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Look Inside What Science Offers the Humanities

What Science Offers the Humanities
Integrating Body and Culture

$99.00 (P)

  • Date Published: March 2008
  • availability: Available
  • format: Hardback
  • isbn: 9780521877701

$ 99.00 (P)
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About the Authors
  • What Science Offers the Humanities examines some of the deep problems facing current approaches to the study of culture. It focuses especially on the excesses of postmodernism, but also acknowledges serious problems with postmodernism's harshest critics. In short, Edward Slingerland argues that in order for the humanities to progress, its scholars need to take seriously contributions from the natural sciences—and particular research on human cognition—which demonstrate that any separation of the mind and the body is entirely untenable. The author provides suggestions for how humanists might begin to utilize these scientific discoveries without conceding that science has the last word on morality, religion, art, and literature. Calling into question such deeply entrenched dogmas as the "blank slate" theory of nature, strong social constructivism, and the ideal of disembodied reason, What Science Offers the Humanities replaces the human-sciences divide with a more integrated approach to the study of culture.

    • Not only for a very broad academic audience, but also for interested general readers
    • Addresses the particular concerns of humanists
    • Provides non-specialists with a helpful introduction to cognitive science
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    Reviews & endorsements

    "For years humanists have been heralding the end of the great age of Theory. But no one can agree on what comes next. Edward Slingerland knows what comes next: a turn toward science. No one with an interest in where the humanities have recently been, and where they will now be going, can afford to miss out on What Science Offers the Humanities." --Jonathan Gottschall, Washington and Jefferson College

    "Inquiry into what it means to be human has been hindered by an artificial separation of the humanities and science. Historically, adherence to this separation has been a minority position - one whose intellectual damage Slingerland shrewdly appraises and sets out to repair. This is an intelligent and timely project." - Mark Turner, Case Western Reserve University.

    ". . . intellectually acute, wide-ranging, well-written, and deeply knowledgeable survey of the hard and soft disciplines behind consciousness . . ." ---Science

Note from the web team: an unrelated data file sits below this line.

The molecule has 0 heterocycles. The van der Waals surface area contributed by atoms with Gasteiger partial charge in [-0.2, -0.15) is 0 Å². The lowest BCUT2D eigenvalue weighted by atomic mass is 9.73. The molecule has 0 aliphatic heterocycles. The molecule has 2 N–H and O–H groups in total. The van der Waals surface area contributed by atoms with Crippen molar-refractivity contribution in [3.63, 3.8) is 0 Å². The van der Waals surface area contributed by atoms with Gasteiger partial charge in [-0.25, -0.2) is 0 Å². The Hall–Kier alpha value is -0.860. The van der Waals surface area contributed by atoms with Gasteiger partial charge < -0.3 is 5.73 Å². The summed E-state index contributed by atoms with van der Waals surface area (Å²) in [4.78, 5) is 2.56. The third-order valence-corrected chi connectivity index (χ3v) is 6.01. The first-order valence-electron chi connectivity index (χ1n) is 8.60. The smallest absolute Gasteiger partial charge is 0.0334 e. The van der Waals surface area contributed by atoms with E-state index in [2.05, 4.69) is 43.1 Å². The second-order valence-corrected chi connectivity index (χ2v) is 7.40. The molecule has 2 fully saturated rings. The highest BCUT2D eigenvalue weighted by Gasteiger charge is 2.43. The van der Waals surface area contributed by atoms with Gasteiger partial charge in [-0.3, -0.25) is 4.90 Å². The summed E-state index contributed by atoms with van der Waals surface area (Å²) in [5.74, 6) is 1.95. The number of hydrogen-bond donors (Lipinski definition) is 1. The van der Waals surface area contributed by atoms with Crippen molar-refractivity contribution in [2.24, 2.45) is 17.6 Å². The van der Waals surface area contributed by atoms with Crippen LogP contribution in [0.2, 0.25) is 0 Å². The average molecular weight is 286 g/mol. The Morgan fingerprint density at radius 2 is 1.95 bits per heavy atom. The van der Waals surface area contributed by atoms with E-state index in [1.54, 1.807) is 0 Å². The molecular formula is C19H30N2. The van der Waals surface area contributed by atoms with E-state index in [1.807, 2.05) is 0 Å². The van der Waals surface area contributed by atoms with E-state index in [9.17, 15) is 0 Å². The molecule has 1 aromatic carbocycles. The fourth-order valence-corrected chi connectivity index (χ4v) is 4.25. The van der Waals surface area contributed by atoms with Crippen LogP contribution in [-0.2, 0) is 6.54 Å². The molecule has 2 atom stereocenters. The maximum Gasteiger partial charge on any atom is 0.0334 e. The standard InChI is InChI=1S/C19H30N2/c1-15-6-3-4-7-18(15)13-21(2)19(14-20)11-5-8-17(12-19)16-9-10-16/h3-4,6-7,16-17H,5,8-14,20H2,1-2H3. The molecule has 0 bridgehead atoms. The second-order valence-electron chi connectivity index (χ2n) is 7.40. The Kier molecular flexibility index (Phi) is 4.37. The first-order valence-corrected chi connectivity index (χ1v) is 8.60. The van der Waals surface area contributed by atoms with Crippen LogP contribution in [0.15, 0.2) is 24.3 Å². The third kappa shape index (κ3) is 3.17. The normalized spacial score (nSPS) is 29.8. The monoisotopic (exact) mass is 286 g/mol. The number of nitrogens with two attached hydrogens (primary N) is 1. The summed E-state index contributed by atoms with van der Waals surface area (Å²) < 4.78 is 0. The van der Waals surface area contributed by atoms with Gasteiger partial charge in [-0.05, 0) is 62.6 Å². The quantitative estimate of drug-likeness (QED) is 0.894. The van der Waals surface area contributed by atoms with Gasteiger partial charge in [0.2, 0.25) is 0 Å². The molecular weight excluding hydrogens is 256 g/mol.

"I greatly enjoyed and admired Slingerland's What Science Offers the Humanities, and recommend it highly. It not only addresses a weariness and lack of curiosity at the heart of some major areas in the humanities, but is also very adept at summing up the best thinking in the natural sciences. It teems with ideas that will intrigue and delight an open mind, and is also lively and positive in its bridge building. Slingerland shows real intellectual brio. This is an important book." --Ian McEwan

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    Product details

    • Date Published: March 2008
    • format: Hardback
    • isbn: 9780521877701
    • length: 390 pages
    • dimensions: 229 x 152 x 25 mm
    • weight: 0.74kg
    • availability: Available
  • Table of Contents

    Introduction
    Part I. Exorcising the Ghost in the Machine:
    1. The disembodied mind
    2. They live among us
    3. Pulling the plug
    Part II. Embodying Culture:
    4. Embodying culture
    Part III. Defending Vertical Integration:
    5. Defending the empirical
    6. Who's afraid of reductionism?
    Conclusion.

  • Author

    Edward Slingerland, University of British Columbia, Vancouver
    Edward Slingerland taught in the School of Religion and Department of East Asian Languages and Cultures at the University of Southern California, where he was recipient of the 2002 General Education Teaching Award. He is currently Associate Professor of Asian Studies at the University of British Columbia and is Canada Research Chair in Chinese Thought and Embodied Cognition. His previous books include The Annalects of Confucius and Effortless Action: Wu-wei as Conceptual Metaphor and Spiritual Ideal in Early China, which won the American Academy of Religion's 2003 Best First Book in the History of Religions Award.

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